Against the backdrop of a record increase in the key rate, many companies and individuals faced a sharp rise in the cost of servicing their debts. And this, the prime minister warned, poses a threat not only to themselves, but also to the economy as a whole
The Russian government will allow debt restructuring for companies and individuals with floating rate loans, Prime Minister Mikhail Mishustin said, opening a government meeting.
floating rate loan. Many did this while inflation was still moderate, and now they are in a difficult position, faced with a shortage of liquidity and at the same time with a significant increase in debt service costs, which creates risks not only for themselves, but also for the economy as a whole, — noted Mishustin.
To support such borrowers, a number of changes will be made to the legislation. “They will allow restructuring debt, facilitating payments at a time when commodity and supply chains are being reconfigured in parallel,” — clarified the prime minister.
As specified by RBC in the Ministry of Economic Development, the department proposed to provide borrowers with the opportunity to apply to banks until May 1 to establish a transition period with reduced interest rates on loans with a floating rate. The ministry estimates that about 40% of corporate ruble loans are provided by Russian banks at floating interest rates. At the same time, in most of these loan agreements, the key rate of the Bank of Russia is used as the base rate, they indicated there.
“Together with colleagues from the Central Bank, we prepared a draft law— we propose to install a “transitional” period for loans with "floating" rates. According to our estimates, such a decision will affect loans worth 14.3 trillion. rubles»,— clarified the Minister of Economic Development of Russia Maxim Reshetnikov.
According to the proposals of the Ministry of Economic Development, for each category of borrowers, the bill provides for its own procedure for restructuring credit debt. This can be both a different duration of the grace period during which a reduced rate is set, and the value of interest rates. For citizens, the Ministry of Economy proposed to set the interest rate effective on February 27, 2022.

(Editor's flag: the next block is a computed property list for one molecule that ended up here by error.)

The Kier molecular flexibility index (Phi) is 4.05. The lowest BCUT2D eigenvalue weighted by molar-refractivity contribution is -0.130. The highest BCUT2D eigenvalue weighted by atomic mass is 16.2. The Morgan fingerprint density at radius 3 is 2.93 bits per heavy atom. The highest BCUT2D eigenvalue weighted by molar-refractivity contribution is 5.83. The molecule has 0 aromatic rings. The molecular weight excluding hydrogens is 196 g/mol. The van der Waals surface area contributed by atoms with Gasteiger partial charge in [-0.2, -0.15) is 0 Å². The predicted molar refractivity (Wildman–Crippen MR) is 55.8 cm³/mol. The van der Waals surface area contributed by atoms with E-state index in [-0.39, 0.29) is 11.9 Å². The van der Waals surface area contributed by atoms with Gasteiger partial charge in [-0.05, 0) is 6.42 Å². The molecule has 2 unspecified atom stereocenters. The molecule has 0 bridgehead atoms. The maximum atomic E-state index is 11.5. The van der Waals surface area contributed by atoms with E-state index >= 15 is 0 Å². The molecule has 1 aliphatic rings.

A day earlier, the head of the Ministry of Economic Development, Maxim Reshetnikov, announced that the government and the Bank of Russia were working on easing for Russian companies that have loans with floating rates. We are talking about the introduction of a grace period, during which interest on active loans will rise smoothly.
“As a result of raising the key rate from 9.5% to 20%, many companies have faced a sharp rise in the cost of credit: it has risen in price by 11 percentage points. We are now, together with the Central Bank, on behalf of a government representative, are working on the issue of a grace period, when not all at once 10.5 percentage points. presented to the borrower, and for this increase to be smooth, — Reshetnikov explained.
On February 28, at an extraordinary meeting, the Bank of Russia raised the key rate to a record 20%. The head of the regulator, Elvira Nabiullina, explained that this was done to maintain financial stability.
Since the end of February, the authorities of the United States, the European Union and Great Britain have imposed blocking sanctions against the largest Russian companies, banks, and also froze the gold and foreign exchange reserves of the Central Bank for $300 billion.
According to the Central Bank, as of February 1, the volume of corporate loans of Russian banks was 52 .6 trillion rubles, of which 25.3 trillion rubles.— loans to individuals. What share of them is issued at a non-fixed rate, the Bank of Russia does not disclose. Reshetnikov estimated the share of loans to businesses with non-fixed rates at 40%.
“40% of the total loan portfolio in the economy, those loans that enterprises received, the rate on them is tied to the key rate , that is, it is determined by the formula “key rate plus”, — the minister pointed out.
In early March, President Vladimir Putin instructed the Central Bank and the government to develop measures by July 15 that would reduce the risks of borrowers from rising unfixed rates. Then the regulator published a report that described six options for restrictions, up to a complete ban on such loans.
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